I’d forgotten how fine the Mégane 225’s engine and gearbox were until last week. Or maybe the underwhelming nature of the rest of the car was enough to take the sheen off what must rank as one of the most effective and brutally strong engines ever used in a hot hatch. Certainly it took a while to adjust to an engine that feels as urgent from 50mph in fifth as a Honda Civic Type-R does in third.
No surprises then that Renault has decided against fiddling with its 1998cc turbo four for this limited-edition Mégane Trophy. And yet somehow the thing feels more urgent and even faster than it does in the slightly disappointing 225. As is so often the case, tweaking the platform through which it sends 222bhp and 221lb ft has improved the overall package to the extent that it adds that necessary extra gloss.
Even as it launched the Mégane 225 a little under a year ago, Renault admitted that something a little snortier would better suit the Renaultsport heritage. The 225 is a comfortable, rapid hatchback, but the non-switchable ESP, poor steering and overall lack of vigour count against it. This limited-edition Trophy aims to right those wrongs and will sell for £20,000 alongside the £19,500 standard car. Just 500 will be built, with 200 making their way to the UK, and later in the year the chassis modifications developed for this model will become available as a ‘Cup’ suspension pack for the standard car.
Under the skin
Those changes are enough to dramatically alter the way the car drives, and certainly make it more appealing to the intended market. Spring rates are up 25 per cent at the front and a colossal 77 per cent at the rear. Revised dampers take advantage of the added stiffness, and all the rubber suspension bushes are replaced by firmer polyurethane items, plus the front roll bar has been reduced by 1mm. The electric power steering has been completely reprogrammed and a rubber coupling that served as a steering damper, but actually contributed greatly to the uncommunicative rack, has been replaced by an all-metal union. This is a modification that will feature on all Méganes produced after summer 2005.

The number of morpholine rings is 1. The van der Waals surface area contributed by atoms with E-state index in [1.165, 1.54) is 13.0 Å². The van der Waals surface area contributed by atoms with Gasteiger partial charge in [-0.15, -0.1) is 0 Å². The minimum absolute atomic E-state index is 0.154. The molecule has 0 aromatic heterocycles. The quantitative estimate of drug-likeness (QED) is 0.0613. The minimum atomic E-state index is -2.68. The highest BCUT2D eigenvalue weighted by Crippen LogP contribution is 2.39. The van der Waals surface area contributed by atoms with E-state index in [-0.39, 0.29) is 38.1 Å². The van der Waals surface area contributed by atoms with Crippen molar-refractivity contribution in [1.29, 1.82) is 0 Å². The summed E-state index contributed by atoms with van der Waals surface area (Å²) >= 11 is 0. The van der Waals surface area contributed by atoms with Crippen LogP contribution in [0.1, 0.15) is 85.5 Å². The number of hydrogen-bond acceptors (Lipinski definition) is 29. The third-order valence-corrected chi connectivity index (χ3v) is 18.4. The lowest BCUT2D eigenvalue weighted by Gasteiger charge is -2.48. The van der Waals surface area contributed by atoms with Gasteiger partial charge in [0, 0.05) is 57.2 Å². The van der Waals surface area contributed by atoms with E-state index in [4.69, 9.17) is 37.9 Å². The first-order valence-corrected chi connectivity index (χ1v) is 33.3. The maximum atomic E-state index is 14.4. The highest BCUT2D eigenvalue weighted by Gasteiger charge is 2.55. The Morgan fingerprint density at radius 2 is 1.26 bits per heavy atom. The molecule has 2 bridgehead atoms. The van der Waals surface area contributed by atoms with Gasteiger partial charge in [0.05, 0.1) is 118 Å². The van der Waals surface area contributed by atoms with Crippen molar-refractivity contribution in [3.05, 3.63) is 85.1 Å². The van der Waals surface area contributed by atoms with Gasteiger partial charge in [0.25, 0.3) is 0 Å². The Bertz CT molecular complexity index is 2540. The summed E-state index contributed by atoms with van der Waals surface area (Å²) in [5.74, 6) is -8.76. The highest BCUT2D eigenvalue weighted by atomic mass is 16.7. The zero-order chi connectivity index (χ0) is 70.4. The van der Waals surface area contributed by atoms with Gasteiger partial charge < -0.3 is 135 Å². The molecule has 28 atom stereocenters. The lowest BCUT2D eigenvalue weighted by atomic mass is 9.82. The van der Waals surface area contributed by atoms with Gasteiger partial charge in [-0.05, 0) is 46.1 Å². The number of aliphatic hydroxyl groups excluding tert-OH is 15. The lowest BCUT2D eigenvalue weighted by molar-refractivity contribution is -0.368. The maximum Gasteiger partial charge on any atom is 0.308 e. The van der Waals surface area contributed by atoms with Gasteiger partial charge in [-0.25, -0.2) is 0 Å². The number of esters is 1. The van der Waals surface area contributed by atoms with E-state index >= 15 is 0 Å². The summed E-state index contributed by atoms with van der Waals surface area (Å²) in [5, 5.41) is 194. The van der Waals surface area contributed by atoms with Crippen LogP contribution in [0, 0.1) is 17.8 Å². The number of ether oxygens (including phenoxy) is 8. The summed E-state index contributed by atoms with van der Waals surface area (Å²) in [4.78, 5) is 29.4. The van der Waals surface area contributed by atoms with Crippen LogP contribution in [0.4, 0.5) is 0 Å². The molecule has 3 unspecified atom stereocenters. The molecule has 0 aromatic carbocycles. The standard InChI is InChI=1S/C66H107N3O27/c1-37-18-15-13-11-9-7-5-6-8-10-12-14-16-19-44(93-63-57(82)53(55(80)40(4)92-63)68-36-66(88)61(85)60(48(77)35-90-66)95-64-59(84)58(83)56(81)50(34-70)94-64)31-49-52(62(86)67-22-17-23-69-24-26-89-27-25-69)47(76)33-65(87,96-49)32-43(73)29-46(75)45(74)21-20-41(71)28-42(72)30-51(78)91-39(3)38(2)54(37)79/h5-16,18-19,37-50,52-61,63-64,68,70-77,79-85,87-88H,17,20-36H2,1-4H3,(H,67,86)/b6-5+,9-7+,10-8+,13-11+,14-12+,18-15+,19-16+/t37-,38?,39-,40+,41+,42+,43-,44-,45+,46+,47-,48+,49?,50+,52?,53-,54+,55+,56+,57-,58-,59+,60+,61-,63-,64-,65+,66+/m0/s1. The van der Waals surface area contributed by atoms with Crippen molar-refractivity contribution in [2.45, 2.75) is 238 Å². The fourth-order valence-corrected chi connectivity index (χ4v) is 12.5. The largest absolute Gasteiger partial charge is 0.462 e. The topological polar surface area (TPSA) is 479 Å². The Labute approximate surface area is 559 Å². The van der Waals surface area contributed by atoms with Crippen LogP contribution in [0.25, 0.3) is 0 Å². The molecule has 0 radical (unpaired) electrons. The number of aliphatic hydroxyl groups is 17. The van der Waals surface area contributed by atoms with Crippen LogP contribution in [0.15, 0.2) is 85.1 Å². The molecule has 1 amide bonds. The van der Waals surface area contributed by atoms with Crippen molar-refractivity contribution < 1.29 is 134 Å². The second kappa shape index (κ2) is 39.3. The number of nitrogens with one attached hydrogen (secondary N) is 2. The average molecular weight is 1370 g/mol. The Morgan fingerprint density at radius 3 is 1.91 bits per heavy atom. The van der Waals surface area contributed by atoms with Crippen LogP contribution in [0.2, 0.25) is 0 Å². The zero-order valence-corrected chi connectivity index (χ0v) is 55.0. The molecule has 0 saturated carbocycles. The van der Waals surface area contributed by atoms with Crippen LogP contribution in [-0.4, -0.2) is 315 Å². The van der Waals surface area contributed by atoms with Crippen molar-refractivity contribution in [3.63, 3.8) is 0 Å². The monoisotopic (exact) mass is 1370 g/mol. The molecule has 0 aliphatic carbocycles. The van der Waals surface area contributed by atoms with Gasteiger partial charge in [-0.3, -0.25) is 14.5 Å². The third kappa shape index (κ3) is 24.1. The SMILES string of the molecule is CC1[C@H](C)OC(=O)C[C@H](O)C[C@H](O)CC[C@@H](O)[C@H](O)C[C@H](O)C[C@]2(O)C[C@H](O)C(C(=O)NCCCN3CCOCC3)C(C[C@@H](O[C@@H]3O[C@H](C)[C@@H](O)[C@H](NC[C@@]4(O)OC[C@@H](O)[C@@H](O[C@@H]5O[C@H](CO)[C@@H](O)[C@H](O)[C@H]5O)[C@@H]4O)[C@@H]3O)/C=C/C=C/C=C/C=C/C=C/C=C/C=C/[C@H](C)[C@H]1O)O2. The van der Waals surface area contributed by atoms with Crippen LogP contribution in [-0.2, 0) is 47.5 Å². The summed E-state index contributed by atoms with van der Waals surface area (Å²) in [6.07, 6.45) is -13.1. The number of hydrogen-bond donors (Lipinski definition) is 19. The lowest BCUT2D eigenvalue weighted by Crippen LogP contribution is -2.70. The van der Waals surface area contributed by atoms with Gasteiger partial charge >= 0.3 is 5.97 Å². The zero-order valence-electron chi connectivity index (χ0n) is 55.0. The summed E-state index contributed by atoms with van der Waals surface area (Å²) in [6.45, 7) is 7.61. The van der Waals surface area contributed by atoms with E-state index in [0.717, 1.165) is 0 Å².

It doesn’t stop there. A new tyre, the Dunlop Sport Maxx, has been developed especially for the Trophy. It has a high silicon content and is claimed to offer superb wet-weather grip. The brakes are the same diameter as before but now cross-drilled for better cooling and the diameter of the master cylinder has been increased by 2mm. Unsprung mass has been reduced by 1.5kg per corner by lightweight wheels. And, best of all, those pesky electronics can now be switched off, safe in the knowledge that they will remain off. Most of the time.
Renault isn’t willing to hand all the decision-making back to the driver just yet. If the car senses a large slide and simultaneous triggering of the anti-lock brakes it will intervene. Sounds like giving six back and then casually removing a half-dozen, but it works, and on the track I couldn’t get the ESP to chime in once.
Driving the Trophy
Hatches don’t come any faster than this. On a twisty little provincial circuit just south of Barcelona, the Trophy laps as fast as anything sub-Porsche Boxster S. Traction is good but still not enough to cope with a torque curve that peaks at 2000rpm and remains as flat as week-old glass of Coke all the way to 6000rpm.